A Russian Satellite Could Soon Be The Brightest ‘Star’ In The Sky

A Russian Satellite Could Soon Be The Brightest ‘Star’ In The Sky


Artificial Star

A Russian Soyuz rocket has successfully launched a controversial satellite into orbit, which will become one of our brightest stars in a few days – and may hamper astronomical observations.

Mayak is a cubesat, a small satellite about the size of a loaf of bread. But once in position about 600 kilometers (370 miles) above Earth, it will unfurl a giant pyramid-shaped sail made of Mylar that’s designed to reflect the Sun. It will span 16 square meters (170 square feet) and is apparently 20 times thinner than human hair.

The goal of the mission is to inspire people to look up to space, as well as testing technology to de-orbit satellites. Using an app on their phone, backers of the project can track its location and find out when it’s flying overhead.

The satellite will remain in orbit for at least a month, although at such a high altitude, there’s a possibility it could stay there for many more months if it’s orbit does not properly degrade as planned.

By their calculations, the company says it will shine with a magnitude of -10, third only to the Sun and the Moon. Our calculations suggest it will be -3, making it the fourth brightest object in the night sky after Venus.

Astronomers often have to deal with other artificial objects, including satellites that occasionally shine brightly when they reflect the Sun. Some of the brightest of these are known as iridium flares. But these are an annoyance in of themselves; astronomers certainly don’t want other objects to hamper their observations.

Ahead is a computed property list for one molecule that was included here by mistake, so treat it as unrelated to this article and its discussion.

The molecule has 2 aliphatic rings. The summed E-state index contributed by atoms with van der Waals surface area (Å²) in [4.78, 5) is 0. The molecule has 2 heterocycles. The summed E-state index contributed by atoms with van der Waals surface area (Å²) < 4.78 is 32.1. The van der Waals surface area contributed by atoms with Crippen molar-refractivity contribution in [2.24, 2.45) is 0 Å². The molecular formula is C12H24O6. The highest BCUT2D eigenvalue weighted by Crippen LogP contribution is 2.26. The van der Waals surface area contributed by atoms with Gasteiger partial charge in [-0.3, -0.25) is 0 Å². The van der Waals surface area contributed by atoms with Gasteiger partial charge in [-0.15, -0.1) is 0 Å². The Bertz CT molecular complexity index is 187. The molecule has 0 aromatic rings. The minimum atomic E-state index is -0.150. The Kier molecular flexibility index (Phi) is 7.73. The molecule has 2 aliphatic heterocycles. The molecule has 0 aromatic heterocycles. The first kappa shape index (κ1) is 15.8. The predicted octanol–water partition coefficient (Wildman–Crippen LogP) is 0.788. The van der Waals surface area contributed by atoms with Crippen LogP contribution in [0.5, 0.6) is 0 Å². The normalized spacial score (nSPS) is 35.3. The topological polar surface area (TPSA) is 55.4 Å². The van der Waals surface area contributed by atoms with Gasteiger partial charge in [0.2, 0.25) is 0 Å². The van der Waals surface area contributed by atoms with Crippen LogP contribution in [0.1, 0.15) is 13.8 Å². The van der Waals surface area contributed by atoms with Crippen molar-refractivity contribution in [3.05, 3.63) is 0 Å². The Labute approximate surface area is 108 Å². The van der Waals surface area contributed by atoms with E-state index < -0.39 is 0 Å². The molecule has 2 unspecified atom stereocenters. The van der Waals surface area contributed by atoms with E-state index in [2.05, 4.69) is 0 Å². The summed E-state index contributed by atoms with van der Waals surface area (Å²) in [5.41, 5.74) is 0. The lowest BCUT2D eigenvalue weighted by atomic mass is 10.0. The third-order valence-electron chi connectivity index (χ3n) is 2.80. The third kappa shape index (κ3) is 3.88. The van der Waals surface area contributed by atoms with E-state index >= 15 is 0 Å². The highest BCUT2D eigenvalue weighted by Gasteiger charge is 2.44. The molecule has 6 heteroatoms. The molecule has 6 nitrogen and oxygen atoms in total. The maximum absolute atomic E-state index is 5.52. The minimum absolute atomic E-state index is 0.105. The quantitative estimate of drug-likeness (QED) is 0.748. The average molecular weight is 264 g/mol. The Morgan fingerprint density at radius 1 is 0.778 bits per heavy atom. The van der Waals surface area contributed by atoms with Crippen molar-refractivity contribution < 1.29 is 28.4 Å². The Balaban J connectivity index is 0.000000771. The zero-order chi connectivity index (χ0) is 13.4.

Michael Wood-Vasey, from the University of Pittsburgh, said Mayak was “quite unlikely to be a problem for astronomers.”


He added: “Mayak is orbiting just above the day/night terminator line – it’s always sunrise/sunset below where Mayak is orbiting. It will thus be too low on (or even below) the horizon when it really gets dark enough for astronomers to observe.”

However, there are undoubtedly other ways to test this technology without also causing a nuisance. One of these alone might not be an issue. But if this set a precedent for more in future, that probably wouldn’t be great.

From: http://www.iflscience.com




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